have a Father in heaven, on whom we are dependent, it is plain that our natural or normal sphere is one of filial subordination to Him,-like that of children in a family. And our characters, intellectual as well as moral, cannot be properly formed, but under the habitual sense of the sacred relation in which we exist. If we are not selfexistent, if we are created beings, living under the dominion of a Supreme Lawgiver and Judge, whose authority presses upon us, and shuts us in on every side, there cannot be, in the nature of things, any healthful discipline, or any development fitted to our state, without the moral consciousness of this pressure; just as the pressure of the surrounding atmosphere is necessary to our physical wellbeing. It is what we must have in both cases. And the absurdity, I mean the natural absurdity,-of thinking to succeed by placing us under an exhausted receiver as it were, is as gross in the one case as in the other. To the full extent that the student values even a well-developed intellect, let him cherish a sense of that Omnipresence "in whom he lives, moves, and has his being." Above all things, as he values the moral integrity of his character, let him see to it that he does not "live without God in the world." And let all who take the responsible office of instructors remember how much depends on their example and personal influence, in this respect.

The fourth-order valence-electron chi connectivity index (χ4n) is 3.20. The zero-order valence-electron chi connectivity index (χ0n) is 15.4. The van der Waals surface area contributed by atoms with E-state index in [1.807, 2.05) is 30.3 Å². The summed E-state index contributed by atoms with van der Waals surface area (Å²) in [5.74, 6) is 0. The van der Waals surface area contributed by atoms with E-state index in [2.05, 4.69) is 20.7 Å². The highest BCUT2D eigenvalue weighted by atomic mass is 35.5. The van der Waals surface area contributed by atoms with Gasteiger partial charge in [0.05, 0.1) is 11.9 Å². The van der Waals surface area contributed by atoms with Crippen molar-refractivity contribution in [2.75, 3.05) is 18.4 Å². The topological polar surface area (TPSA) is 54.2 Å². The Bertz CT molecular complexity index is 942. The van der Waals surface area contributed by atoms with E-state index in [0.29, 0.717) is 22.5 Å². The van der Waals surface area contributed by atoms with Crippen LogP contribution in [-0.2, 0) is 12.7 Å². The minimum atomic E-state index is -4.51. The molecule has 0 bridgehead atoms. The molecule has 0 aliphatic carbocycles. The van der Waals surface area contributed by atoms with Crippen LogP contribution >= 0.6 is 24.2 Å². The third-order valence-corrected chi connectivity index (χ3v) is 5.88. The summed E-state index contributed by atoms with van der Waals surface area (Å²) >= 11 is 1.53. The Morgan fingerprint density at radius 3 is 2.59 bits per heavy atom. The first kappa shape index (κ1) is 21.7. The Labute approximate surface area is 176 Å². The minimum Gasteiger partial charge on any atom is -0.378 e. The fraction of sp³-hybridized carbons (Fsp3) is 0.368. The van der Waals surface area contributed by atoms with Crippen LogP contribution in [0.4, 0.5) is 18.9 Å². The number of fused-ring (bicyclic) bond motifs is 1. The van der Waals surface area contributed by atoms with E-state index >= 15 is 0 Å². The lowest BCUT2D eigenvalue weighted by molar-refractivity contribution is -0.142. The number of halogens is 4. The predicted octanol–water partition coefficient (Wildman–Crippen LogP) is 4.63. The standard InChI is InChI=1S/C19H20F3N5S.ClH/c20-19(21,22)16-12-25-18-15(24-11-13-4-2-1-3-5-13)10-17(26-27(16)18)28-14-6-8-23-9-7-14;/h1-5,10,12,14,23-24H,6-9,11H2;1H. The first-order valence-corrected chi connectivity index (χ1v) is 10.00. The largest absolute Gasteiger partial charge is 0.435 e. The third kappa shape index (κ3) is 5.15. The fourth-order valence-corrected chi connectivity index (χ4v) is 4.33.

And now, at the close of these public solemnities, in the fear and love of God, we consecrate this New College to his glorious service, in the educating and harmonious unfolding of the noblest powers he has bestowed upon his creatures. We humbly look to Him for his acceptance of this College, and for his blessing upon it to these ends. We consecrate it to the work of instruction in sound learning and science, under the influence of Christian principles. We dedicate it and its appurtenances to the service of you, Young Gentlemen, who have entered here to begin your collegiate course, with the beginning of the Institution itself,-including with you your successors in all time to come. We have honored it with the name of its noble and generous Founder, whom we have the happiness to see among us to-day, but who is shut out from the sound of our voices. May it bear his memory down,